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Workgroup Social Networks and I‐deals

Smriti Anand

Smriti Anand is an Associate Professor of Management at the Illinois Institute  of  Technology  Stuart  School  of  Business,  Chicago.  Her  research  interests  include  leadership,  diversity, and  non‐traditional work arrangements  (i‐deals) with  particular  focus  on multi‐level  and  cross‐cultural  frameworks.  Her  research  has  been  published  in  leading  journals  of  management, such as the Academy of Management Journal, the Journal of Applied Psychology,  and The Leadership Quarterly. Smriti is currently an Associate Editor for Human Relations journal.   

Smriti won the SHRM dissertation grant award and the SIOP dissertation grant award in 2011.  She is a SIOP scholar, and has  received a 2011 Emerald/EFMD Outstanding Doctoral Research  Award  in  Human  Resource  Management.  She  has  also  won  multiple  grant  awards  from  GMAC/MERI  (2011‐14),  CHRM  (2006 &  2007),  and  IIT  (summer  research  2017,  and  teaching  innovation  2018).  In  Spring  2016,  She  won  Stuart  School  of  Business  Excellence  in  Teaching Award, and she was chosen Beta Gamma Sigma Professor of the Year by the Illinois Tech chapter  in Spring 2018.

Smriti holds a Ph.D. in Business Administration and a Master of Science in Electrical Engineering  from the University of Illinois at Chicago, an MBA from Northwestern University Kellogg School  of  Management,  and  a  Bachelor  of  Science  in  Electrical  Engineering  from  Ranchi  University  (India). She has over 10 years of high‐tech industry experience in diverse areas such as electrical  and  software engineering,  product  development, and marketing at  firms  such as Information  Resources, Inc. and Motorola, Inc.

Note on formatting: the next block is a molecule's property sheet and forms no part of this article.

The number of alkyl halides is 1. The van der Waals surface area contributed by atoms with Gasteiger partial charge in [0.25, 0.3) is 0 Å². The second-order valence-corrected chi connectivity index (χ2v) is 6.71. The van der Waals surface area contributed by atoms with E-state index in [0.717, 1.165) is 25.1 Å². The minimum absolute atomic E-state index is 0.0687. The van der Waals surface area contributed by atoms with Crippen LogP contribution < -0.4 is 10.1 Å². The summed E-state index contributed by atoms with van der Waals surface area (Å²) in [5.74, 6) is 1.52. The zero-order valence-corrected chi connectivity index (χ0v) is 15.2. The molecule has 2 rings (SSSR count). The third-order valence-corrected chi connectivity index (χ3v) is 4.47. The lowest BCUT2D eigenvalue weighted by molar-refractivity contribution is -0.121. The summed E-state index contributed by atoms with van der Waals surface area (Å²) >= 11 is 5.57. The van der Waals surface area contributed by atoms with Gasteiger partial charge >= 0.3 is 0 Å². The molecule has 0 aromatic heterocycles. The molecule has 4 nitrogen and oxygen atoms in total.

Individually negotiated customized wrok arrangements or idiosyncratic deals (i-deals) are an increasingly common phenomenon in contemporary organizations. We propose that these deals are created and implemented in the social context of the workgroup, such that one's location in the social network of relationships within the group plays a key role in encouraging or deterring any i-deals. Drawing on social network theory, we propose that being central in trust network is positively associated with i-deals, whereas being central in hindrance network is negatively associated with i-deals. Further, both relationships are stronger in high potency workgroups. Results of hierarchical linear modeling analyses on data gathered from 421 focal employees and 424 peers nested in 29 workgroups supported these hypotheses.

May 15, 2020 - 16:00